One of the two things I enjoyed thoroughly during my stay at Igatpuri was to experience the divine serenity of nature at the crack of dawn. I invariably used to leave the morning session midway briefly to experience the tranquility. The second thing I look forward to each day was the hour long evening audio-visual discourse called ‘Dhamma Talk’ by Goenkaji to put into perspective the experience of that particular day and to clarify various aspects of the technique with a view to help the disciples to achieve the desired results. The conclusion of this final session, however, marked the beginning of nightmare for me with all sorts of worrying thoughts engulfing my mind. I dreaded closing my eyes for the fear of nightmares and stayed wide awake all through the night till I dozed off involuntarily.
As regards developing my capacity to sit still for longer duration during meditation sessions, I noticed no progress till day seven; and on seventh day, just when I finally seemed to have overcome the problem and sat comfortably during all the three sessions, I witnessed an unpleasant situation, which triggered an extreme bout of anger inside me and my problem was back to square one. The incident involved a group of five to six unruly men in their mid-30s, who were wantonly flouting the rules a disciple needs to observe during the course period right from the day one. The leader of this group was apparently a local youth, who (mostly seen in his Bermudas, which were another strict ‘NO’ for the disciples) was constantly chatting in noticeably loud voice during breaks just about anywhere and most outrageously at the dining hall where disciples gathered in their full strength during lunch and tea breaks. They would scurry around all over the place like a herd of wild stags often trespassing to the restricted areas.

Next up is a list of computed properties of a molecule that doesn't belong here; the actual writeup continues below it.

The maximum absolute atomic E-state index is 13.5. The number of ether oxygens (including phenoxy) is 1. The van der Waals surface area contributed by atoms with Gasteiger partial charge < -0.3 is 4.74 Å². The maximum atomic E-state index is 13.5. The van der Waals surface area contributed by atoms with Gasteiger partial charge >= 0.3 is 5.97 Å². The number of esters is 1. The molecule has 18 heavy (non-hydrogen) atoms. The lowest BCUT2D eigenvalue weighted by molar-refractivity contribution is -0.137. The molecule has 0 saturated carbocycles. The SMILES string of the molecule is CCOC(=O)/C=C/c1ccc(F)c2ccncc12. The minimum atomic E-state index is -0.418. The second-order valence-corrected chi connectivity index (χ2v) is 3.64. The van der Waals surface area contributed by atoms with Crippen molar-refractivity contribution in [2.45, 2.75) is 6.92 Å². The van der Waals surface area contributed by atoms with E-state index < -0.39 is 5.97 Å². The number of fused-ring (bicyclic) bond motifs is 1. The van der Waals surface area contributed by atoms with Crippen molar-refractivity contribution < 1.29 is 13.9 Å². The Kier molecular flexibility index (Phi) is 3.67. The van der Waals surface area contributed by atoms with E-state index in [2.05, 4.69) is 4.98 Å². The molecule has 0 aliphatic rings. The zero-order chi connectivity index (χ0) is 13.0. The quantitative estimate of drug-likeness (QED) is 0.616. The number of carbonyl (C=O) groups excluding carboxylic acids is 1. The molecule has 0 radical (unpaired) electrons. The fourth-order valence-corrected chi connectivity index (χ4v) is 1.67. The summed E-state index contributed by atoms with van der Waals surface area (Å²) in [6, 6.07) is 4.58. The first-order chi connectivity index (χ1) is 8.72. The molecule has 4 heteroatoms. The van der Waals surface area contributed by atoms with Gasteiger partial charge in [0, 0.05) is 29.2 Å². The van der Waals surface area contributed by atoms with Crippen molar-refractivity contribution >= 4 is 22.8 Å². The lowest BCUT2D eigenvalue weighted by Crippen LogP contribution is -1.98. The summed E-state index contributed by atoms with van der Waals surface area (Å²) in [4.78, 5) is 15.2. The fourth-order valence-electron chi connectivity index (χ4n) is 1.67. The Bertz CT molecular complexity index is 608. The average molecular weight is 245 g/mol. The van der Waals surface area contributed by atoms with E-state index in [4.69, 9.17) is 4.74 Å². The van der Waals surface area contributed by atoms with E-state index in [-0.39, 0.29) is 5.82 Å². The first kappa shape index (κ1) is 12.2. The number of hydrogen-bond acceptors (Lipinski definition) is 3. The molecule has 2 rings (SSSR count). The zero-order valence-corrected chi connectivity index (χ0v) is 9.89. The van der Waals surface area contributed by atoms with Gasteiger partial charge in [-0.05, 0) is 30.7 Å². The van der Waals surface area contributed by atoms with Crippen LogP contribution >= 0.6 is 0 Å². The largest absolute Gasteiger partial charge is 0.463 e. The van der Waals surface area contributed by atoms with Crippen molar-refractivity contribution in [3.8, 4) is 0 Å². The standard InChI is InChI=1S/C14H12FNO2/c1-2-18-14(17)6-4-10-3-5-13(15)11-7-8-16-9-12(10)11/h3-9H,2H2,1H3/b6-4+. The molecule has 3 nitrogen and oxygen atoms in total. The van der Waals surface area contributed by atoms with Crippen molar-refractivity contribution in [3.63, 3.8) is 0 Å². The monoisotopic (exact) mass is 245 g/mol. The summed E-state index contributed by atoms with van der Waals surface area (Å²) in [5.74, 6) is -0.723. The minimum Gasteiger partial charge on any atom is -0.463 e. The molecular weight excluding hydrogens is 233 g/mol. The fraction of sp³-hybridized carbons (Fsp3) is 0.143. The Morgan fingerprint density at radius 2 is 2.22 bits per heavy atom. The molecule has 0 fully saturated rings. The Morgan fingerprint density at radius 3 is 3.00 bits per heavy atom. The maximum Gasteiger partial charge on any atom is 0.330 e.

I sensed that the group was willfully flouting the rules to damage the peaceful ambiance of Dhammagiri. I took them for volunteers from some politically motivated religious outfits, who were inducted into this course by them for creating some sort of ruckus. The impunity with which they were flouting rules and the fact that no action was apparently being taken against them, had given rise to my suspicion of their being associated with such outfits or why else they were there when they seemed to have no interest in practicing meditation.
Back to the incident – on the seventh day after 3rd session I was taking a stroll on the stretch near the meditation hall and this group was busy in their chit-chat outside the meditation hall. Just then there appeared an old man in his mid-70s, with a very soft demeanor, at the scene and gestured them to maintain silence. I was shocked to see the reaction of the group, which instead of feeling sorry for their reckless behavior, got furious and their leader threw some nonsensical utterances at the old man in the local dialect. Seeing this, I got enraged and was about to intervene when I saw this old man turning around and continued with his walk peacefully as before. The response of this solemn old man reminded everybody around about the greater purpose for which all of us had congregated and, of course, the futility of any attempt to advise such uncouth creatures to mend their ways. For me, however, the damage was done and I just could not concentrate thereafter for the entire remaining period of the course.
Though I may not term the experience at Igatpuri enriching, the same has left me with a lot to ponder about to enable me to acquire further clarity which was going to help me a great deal in my spiritual pursuit. I would discuss them in the subsequent part(s) of the present write-up.